Talking About Alternative & Complementary Treatments With Your Doctor
In our four-part series of interviews with gastroenterologist Dr. Neilanjan Nandi, he will be answering patient questions on all-things IBD. Next up is Matt Nagin, who asks about alternative treatments for Crohn's disease and ulcerative colitis.
Frame the conversation with your doctor
As someone who’s been living with Crohn's for 30 years, Matt shares challenges he’s had in talking to doctors about alternative treatments. When met with skepticism, Matt asks, "Is there a way to bridge the divide as a patient ... so you can feel more on the same page?"
Dr. Nandi says that it’s all about how we approach the conversation. He makes recommendations for framing the conversation:
- Cite where you heard about a treatment: A doctor is more likely to be receptive to something you saw from a reputable foundation or symposium.
- Consider using "complementary" instead of "alternative": The word "alternative" can sometimes have a negative connotation, meaning "instead of." If you’re looking to pair your medication with a complementary therapy, your doctor may be more receptive.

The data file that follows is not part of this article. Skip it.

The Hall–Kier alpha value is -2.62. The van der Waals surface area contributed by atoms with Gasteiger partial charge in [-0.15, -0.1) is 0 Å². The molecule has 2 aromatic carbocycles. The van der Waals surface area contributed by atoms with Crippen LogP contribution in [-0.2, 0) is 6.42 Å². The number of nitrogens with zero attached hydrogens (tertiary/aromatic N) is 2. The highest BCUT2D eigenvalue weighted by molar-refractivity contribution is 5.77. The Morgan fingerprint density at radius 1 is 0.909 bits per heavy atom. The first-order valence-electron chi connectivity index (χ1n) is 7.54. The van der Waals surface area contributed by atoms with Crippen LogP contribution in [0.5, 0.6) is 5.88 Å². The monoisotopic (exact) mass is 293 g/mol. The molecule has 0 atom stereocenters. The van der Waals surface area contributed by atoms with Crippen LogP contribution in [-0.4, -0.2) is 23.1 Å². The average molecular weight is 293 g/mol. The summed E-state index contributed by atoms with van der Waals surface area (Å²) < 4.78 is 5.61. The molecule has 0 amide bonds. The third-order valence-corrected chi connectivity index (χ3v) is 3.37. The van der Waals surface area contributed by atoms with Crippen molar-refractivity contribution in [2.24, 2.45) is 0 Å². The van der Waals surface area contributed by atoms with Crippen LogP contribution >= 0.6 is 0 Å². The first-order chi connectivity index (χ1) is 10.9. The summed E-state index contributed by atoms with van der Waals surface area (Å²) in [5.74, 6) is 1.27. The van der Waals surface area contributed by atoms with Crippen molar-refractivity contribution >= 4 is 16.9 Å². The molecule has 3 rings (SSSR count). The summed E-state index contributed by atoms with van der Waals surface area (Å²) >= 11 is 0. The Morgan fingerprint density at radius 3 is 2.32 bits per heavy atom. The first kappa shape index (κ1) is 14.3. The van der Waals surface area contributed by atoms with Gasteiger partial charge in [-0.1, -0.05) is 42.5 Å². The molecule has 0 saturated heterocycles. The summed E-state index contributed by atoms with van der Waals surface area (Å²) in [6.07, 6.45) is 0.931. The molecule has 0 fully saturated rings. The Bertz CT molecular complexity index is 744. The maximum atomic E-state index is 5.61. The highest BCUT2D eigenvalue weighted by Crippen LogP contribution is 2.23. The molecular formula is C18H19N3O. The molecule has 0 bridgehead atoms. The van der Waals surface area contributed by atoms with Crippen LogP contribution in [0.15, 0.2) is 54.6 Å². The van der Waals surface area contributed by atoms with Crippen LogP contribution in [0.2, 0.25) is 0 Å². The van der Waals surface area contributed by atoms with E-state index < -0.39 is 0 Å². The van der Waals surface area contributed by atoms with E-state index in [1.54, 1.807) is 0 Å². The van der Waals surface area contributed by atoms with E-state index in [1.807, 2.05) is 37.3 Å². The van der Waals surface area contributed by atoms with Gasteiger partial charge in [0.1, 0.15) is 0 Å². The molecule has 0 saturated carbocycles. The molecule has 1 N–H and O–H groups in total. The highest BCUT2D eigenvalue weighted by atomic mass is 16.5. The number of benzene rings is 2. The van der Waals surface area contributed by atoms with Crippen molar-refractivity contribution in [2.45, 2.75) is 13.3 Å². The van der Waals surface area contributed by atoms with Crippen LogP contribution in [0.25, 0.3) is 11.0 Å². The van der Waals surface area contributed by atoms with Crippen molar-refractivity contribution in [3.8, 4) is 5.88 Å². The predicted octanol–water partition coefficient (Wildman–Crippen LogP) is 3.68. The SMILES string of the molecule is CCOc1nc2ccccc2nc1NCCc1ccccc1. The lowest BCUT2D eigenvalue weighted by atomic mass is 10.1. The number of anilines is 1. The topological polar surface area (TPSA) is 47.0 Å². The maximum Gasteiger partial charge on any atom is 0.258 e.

- Verbalize respect on both sides: Dr. Nandi says physicians should verbalize their respect for a patient's opinions and desires in shared decision-making. He also says, as a patient, you should verbalize your respect for their professional opinion. Dr. Nandi gives the example, "'Hey doc, I want to listen to you because you’re trained to read and interpret and understand this information. What are the risks and benefits of this complementary therapy?'"
Pursuing alternative and complementary therapies
Matt also asks about a variety of specific treatments he’s heard discussed in the IBD community. Dr. Nandi offers his experience with each, but says there are two key things to do when considering any treatment:
- Talk to your doctor: Keep them in the loop if you start something new. There may be complications or drug interactions you need to know about.
- Assess the risk: Is this therapy low risk or high risk? Is it worth the risk?
"It’s OK to search 'Dr. Google,'" Dr. Nandi says. "But then verify it with your clinician."
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